Supporting Documentation question


New Member
Hi all! Have to say it's extremely frustrating that between the consulate and the web this question doesn't appear to be answered and there is evidently ZERO avenue for asking this question save for potentially making the mistake and costing yourself years waiting with a failed application.

My question is thus: I'm applying for my daughter's proof of Canadian citizenship. Being 6 years old the only photo ID she has is a passport. That passport literally expires today, 4/10/23. With a ~18 month leadtime it will likely be SUPER-EXPIRED when the application is processed. I trust the verifiers have access to validate even expired documentation, but would the fact that it's expired be a REJECT for her application and I should therefore wait 3-4 months for a new passport before sending in her application? Any insight would be appreciated!



New Member
The safest bet would be to renew your daugther's passport and then proceed. I assume you have a birth certificate and the rest of the required documentation, and the only problem is the fact that her passport has expired.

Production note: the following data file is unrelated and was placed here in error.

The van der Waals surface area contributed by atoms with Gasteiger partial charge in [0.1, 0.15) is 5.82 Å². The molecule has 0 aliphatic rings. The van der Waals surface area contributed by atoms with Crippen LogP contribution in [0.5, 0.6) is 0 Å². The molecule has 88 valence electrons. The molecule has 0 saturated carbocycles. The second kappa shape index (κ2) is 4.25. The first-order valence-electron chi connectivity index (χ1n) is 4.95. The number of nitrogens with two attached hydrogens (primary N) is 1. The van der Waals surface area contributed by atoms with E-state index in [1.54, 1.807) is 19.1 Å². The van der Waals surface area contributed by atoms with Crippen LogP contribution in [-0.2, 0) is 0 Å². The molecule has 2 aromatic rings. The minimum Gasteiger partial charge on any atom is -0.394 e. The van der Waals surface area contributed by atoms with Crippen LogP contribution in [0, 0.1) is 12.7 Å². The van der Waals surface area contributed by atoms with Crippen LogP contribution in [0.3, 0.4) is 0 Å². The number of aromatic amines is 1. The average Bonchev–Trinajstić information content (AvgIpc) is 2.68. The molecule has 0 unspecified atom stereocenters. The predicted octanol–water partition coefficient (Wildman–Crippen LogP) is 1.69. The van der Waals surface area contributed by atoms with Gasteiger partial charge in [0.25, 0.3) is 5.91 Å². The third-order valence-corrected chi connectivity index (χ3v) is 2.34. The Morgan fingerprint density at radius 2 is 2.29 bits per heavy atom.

That is the situation. Thank you! That being said, I just got the picture component completed - which in the US is surprisingly and aggravatingly non-trivial since it's a specific format and now 'passport type photos' are relegated to drug stores, etc that only have US Spec and no ability to change. So the pics are signed and dated from the photography studio from mid-April. We don't expect the renewed passport back until August. Do you think that time gap between the pics and packet submission would be an issue? Which issue do you think would be riskier - photo lag or expired passport?

Thank you for your reply!!


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Staff member
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That's a tricky one to answer, but clearly an expired passport would seem to likely be more of an issue. Rather than the date of the photograph, I think perhaps the size and resolution would be seen as more important. Someday OECD countries will agree to a standardized secure passport/ID photo standard. Until then we're all stuck with country-specific standards.